Library Infrastructure Proposal & Home Page
ijones at syntaxpolice.org
Sun Oct 5 14:54:30 EDT 2003
Sorry I haven't gotten around to replying to everyone's comments.
I've been shifting apartments :)
"Simon Marlow" <simonmar at microsoft.com> writes:
> I think the proposal is great.
> It might be worth saying earlier on that the library infrastructure is
> expected to be a layer underneath the platform's native package support
> (if such support exists).
Good point. Thanks.
> FreeBSD's ports is both a source and binary package system. A FreeBSD
> system functions perfectly well using only binary packages.
I see. Can you give me a light summary of what a binary package for
BSD looks like? Do people distribute binary packages on their web
> FreeBSD (in source or binary mode), and Gentoo, have no support for
> recompiling packages when something they depend on has changed. This is
> the biggest failing of these systems IMHO. The 3rd paragraph of 2.1
> therefore isn't correct -
I think I made it clear in the next paragraph that this is still a
problem in FreeBSD, but I'm only suggesting that the end user actually
has a reasonable _solution_ for a source distribution. In a binary
distribution, the user either has to download the source (package) and
recompile themselves, or wait for the maintainer to do it.
However, your point about FreeBSD having binary packages may make all
of that false.
> there's still a big problem for source-based distributions. However,
> this is not *our* problem, it's theirs - when a dependency is
> updated, everything that depends on it should be recompiled.
In fact, I was recently thinking that binary distributions like Debian
should have some support for a recompilation: a package should be able
to declare that it has this special "recompile" dependency on ghc /
nhc / xemacs / gnuEmacs, and when a new version of the compiler is
uploaded to the autobuilders, they should go out and recompile all the
packages. Instead, Lisp, Elisp, and Haskell all have to roll their
own solutions for roughly the same problem.
> ./Setup.lhs bdist: wouldn't it be better to create a source RPM than a
> binary RPM?
That's a good point.
> Once you have a source RPM the RPM tools can be used to build a
> binary RPM. Similarly for FreeBSD and Gentoo - I'd expect Setup.lhs
> to produce a port skeleton/ebuild for me, not a binary package.
That is what the prototype does for Debian; it creates the skeleton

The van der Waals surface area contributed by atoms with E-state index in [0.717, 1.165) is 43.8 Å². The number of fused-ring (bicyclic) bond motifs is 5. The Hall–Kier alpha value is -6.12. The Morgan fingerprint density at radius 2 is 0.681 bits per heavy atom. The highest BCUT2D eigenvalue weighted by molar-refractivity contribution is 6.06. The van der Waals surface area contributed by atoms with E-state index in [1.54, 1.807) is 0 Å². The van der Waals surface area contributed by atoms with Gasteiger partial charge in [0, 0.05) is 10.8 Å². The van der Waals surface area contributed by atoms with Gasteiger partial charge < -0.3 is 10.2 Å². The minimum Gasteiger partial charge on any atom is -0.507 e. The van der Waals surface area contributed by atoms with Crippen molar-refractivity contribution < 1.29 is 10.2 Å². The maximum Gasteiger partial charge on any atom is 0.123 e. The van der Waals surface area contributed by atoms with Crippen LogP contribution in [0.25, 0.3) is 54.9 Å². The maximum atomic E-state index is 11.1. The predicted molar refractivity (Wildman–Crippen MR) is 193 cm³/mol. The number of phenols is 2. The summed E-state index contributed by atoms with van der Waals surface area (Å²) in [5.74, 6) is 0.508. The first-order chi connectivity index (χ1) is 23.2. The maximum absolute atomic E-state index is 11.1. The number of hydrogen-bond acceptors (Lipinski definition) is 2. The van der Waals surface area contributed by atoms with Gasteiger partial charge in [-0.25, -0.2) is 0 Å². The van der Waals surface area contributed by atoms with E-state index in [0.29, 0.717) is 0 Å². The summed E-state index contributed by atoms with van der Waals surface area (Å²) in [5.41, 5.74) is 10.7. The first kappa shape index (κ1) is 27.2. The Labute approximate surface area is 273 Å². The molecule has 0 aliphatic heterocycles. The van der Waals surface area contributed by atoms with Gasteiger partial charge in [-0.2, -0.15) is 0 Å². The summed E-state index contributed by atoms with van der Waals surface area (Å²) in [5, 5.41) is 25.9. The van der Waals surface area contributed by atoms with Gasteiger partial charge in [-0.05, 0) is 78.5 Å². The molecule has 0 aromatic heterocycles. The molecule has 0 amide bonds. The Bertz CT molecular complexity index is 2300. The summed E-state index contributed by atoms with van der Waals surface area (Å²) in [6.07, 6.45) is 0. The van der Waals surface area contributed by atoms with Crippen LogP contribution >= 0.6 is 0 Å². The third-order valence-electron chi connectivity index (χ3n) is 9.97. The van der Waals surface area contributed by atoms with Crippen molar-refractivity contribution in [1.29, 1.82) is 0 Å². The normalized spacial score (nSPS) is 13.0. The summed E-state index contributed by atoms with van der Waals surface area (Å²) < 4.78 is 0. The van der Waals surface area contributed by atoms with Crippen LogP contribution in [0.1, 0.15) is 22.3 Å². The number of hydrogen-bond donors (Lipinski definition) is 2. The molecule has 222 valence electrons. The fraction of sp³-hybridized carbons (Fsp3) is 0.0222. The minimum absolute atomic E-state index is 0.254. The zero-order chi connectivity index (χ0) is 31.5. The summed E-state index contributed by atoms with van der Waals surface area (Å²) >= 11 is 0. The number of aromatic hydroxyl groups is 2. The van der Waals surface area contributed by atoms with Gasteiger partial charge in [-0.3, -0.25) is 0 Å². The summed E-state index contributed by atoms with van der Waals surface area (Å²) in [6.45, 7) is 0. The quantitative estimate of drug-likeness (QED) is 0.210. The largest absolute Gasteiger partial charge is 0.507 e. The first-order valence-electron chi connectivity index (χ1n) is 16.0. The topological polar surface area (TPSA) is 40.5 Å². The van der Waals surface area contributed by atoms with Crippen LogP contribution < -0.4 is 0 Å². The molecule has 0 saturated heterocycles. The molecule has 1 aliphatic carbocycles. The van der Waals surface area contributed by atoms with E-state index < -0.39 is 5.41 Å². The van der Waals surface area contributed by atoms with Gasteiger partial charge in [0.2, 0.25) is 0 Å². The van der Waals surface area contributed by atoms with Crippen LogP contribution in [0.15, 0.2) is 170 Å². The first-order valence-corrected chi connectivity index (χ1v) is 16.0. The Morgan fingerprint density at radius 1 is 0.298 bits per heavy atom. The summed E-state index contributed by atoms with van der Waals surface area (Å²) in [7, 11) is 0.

for the user to edit and build the binary distribution from, except
that it does actually go ahead and build the binary distribution, for
better or worse.
> The PackageConfig file: I'd leave out 'provides' and 'isDefault' unless
> we have a convincing example which needs them.
Actually, I consider the Haskell Implementations themselves to be the
best example: we want a way to say that libraries depend on having a
Haskell98 (or Haskell04 ;) ) Implementation installed, and we want to
be able to track the default Haskell Implementation. Perhaps this
should be built into the system, but I think it has more general
For instance, if we had that common GUI API that was discussed at
ICFP, and there were several implementations of it (one for Windows,
one for Gnome, one for TCL or whatever), then a package could depend
on having "something that implements the GUI API", rather than a
> Possibly add: 'haddock_html_root :: String' and 'haddock_interface
> :: String' for documentation.
I definitely like that idea.
> I'm thinking about removing 'extra_ghc_opts' - it's highly dodgy
> when combined with 'auto'.
I'll remove it from the proposal for now, and I'm going to add this text:
I propose that implementation-specific fields be prepended with
the implementation name: ghc_interpreter_flags,
> I agree with Ross's comments about data vs. code. Let's abstract as
> much as possible as data.
What did you think about my points in the followup post. I definitely
agree that we want to leverage this data, but there are a variety of
ways to do it!
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